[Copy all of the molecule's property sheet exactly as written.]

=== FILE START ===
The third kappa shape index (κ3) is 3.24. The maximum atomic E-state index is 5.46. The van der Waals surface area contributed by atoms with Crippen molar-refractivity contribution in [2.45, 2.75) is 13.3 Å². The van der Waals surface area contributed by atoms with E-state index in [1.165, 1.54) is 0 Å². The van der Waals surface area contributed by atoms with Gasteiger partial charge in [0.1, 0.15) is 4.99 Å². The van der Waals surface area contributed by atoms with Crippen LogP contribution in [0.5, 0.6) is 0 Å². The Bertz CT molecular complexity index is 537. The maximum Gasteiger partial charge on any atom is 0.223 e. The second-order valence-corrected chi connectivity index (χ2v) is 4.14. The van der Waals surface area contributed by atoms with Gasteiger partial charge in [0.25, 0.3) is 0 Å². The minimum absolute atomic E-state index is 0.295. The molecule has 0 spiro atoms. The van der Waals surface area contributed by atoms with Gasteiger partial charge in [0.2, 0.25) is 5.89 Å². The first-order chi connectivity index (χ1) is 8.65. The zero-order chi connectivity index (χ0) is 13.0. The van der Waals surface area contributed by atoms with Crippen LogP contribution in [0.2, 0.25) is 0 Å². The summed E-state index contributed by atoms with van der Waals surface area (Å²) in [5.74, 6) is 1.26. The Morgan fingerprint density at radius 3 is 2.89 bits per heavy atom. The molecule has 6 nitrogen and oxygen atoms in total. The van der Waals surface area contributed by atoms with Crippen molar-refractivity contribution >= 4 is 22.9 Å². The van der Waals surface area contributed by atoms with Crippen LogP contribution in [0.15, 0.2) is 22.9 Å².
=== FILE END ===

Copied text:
The third kappa shape index (κ3) is 3.24. The maximum atomic E-state index is 5.46. The van der Waals surface area contributed by atoms with Crippen molar-refractivity contribution in [2.45, 2.75) is 13.3 Å². The van der Waals surface area contributed by atoms with E-state index in [1.165, 1.54) is 0 Å². The van der Waals surface area contributed by atoms with Gasteiger partial charge in [0.1, 0.15) is 4.99 Å². The van der Waals surface area contributed by atoms with Crippen LogP contribution in [0.5, 0.6) is 0 Å². The Bertz CT molecular complexity index is 537. The maximum Gasteiger partial charge on any atom is 0.223 e. The second-order valence-corrected chi connectivity index (χ2v) is 4.14. The van der Waals surface area contributed by atoms with Gasteiger partial charge in [0.25, 0.3) is 0 Å². The minimum absolute atomic E-state index is 0.295. The molecule has 0 spiro atoms. The van der Waals surface area contributed by atoms with Gasteiger partial charge in [0.2, 0.25) is 5.89 Å². The first-order chi connectivity index (χ1) is 8.65. The zero-order chi connectivity index (χ0) is 13.0. The van der Waals surface area contributed by atoms with Crippen LogP contribution in [0.2, 0.25) is 0 Å². The summed E-state index contributed by atoms with van der Waals surface area (Å²) in [5.74, 6) is 1.26. The Morgan fingerprint density at radius 3 is 2.89 bits per heavy atom. The molecule has 6 nitrogen and oxygen atoms in total. The van der Waals surface area contributed by atoms with Crippen molar-refractivity contribution >= 4 is 22.9 Å². The van der Waals surface area contributed by atoms with Crippen LogP contribution in [0.15, 0.2) is 22.9 Å².